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Editorial: Where next in ketamine uropathy? Dedicated management centres?




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Tam et al. [1] in this month’s BJUI publish the largest prospective cohort to date on ketamine uropathy (KU). KU is a growing international problem since initial reports in 2007 from Canada and Hong Kong, where ketamine is second only to heroin in popularity amongst drug takers [2, 3]. Prevalence of KU may be higher than previously thought with up to a quarter of people misusing ketamine reporting urinary symptoms [4].

Importantly, the Tam et al. [1] paper demonstrates the benefit of stopping ketamine amongst those presenting with KU. Dose, frequency and dependency upon ketamine have been reported as risk factors for developing KU [1, 4]. Achieving cessation is not always straightforward following identification, assessment and urology input. Consistent with the Winstock et al. [4] recommendations a multi-disciplinary approach is required to assess symptoms and risk profile. The recommendation of Tam et al. of a one-stop clinic is thus appealing.

The key to diagnosing KU, is a focused history including specific drug use, performing non-invasive uroflowmetry investigations and upper tract imaging. Urologists need to be aware of motivational interviewing strategies, and incorporate them in their assessment. Presenting symptoms include dysuria, frequency, urgency and pain that may be consequent on the small contracted bladder that develops in KU. The diagnosis should exclude other bladder diseases and cystoscopy and biopsy is advised [5]. If left late, pain and bladder contraction can be so severe that bladder augmentation, cystectomy and neobladder or ileal conduit may be required [6]. It is strongly advised that ketamine use is stopped before, as ketamine metabolites will be readily absorbed through bowel and potentially lead to a fatal overdose.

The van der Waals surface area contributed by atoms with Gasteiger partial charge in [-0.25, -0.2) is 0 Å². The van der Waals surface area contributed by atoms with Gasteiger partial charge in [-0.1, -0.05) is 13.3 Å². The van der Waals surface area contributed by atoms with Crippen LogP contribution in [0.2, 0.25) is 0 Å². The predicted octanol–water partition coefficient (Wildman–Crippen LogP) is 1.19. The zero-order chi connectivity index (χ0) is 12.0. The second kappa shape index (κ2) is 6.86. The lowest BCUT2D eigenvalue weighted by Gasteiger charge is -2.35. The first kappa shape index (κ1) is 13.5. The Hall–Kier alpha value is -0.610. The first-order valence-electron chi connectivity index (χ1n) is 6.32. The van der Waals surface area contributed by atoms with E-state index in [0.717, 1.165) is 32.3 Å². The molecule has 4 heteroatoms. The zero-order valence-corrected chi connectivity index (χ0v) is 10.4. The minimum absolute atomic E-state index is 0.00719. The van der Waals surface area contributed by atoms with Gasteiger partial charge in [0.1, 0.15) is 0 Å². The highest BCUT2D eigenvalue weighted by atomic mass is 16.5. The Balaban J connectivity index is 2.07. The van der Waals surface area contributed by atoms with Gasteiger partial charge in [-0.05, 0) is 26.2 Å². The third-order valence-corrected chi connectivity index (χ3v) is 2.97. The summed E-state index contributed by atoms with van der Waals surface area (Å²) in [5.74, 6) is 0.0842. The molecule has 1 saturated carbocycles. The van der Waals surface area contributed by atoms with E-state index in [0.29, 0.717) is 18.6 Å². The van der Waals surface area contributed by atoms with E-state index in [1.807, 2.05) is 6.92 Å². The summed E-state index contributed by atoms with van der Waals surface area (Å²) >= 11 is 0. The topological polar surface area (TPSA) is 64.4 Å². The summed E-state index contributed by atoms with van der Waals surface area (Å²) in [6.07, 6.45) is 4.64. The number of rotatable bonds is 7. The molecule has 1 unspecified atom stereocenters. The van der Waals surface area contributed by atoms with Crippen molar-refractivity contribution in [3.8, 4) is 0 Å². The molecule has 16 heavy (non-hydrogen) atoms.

In the Tam et al. [1] paper, renal ultrasonography (US, performed on a second visit) showed hydronephrosis in 8%. However, their client uptake for renal US was only 50%. Having a one-stop KU clinic with integrated US is more patient-friendly and consistent with our unit’s one-stop clinic approach [7]. Management of hydronephrosis and reversal of renal impairment is crucial and more definitive surgical management may be warranted. Renal failure secondary to KU may rise as the numbers of ketamine users continues to climb.

What makes KU interesting and difficult to manage is the stigmatising nature of illicit drug use that makes patients uncomfortable in disclosing ketamine use. Patients may not recognise the causal link between ketamine use and their discomfort. Instead symptoms may be attributed to other pathologies such as UTIs, sexually transmitted infections (common in high-risk drug use behaviour), excessive alcohol or caffeine consumption or be mistaken for ‘K cramps’, which may be a direct result of ketamine itself [8]. Pain team input may be required. The Bristol unit report managing KU pain with buprenorphine patches, co-codamol (combination of codeine phosphate and paracetamol) and amitriptyline [5], whereas the Tam et al. [1] unit prefer a combination of diclofenac, anti-cholinergics and opioids.

Promoting early treatment seeking will help reduce the time between symptom onset and assessment. However, due to the nature of ketamine patients, their history may be unreliable, follow-up intermittent and compliance poor. These issues may lead to a delay in presentation and referral.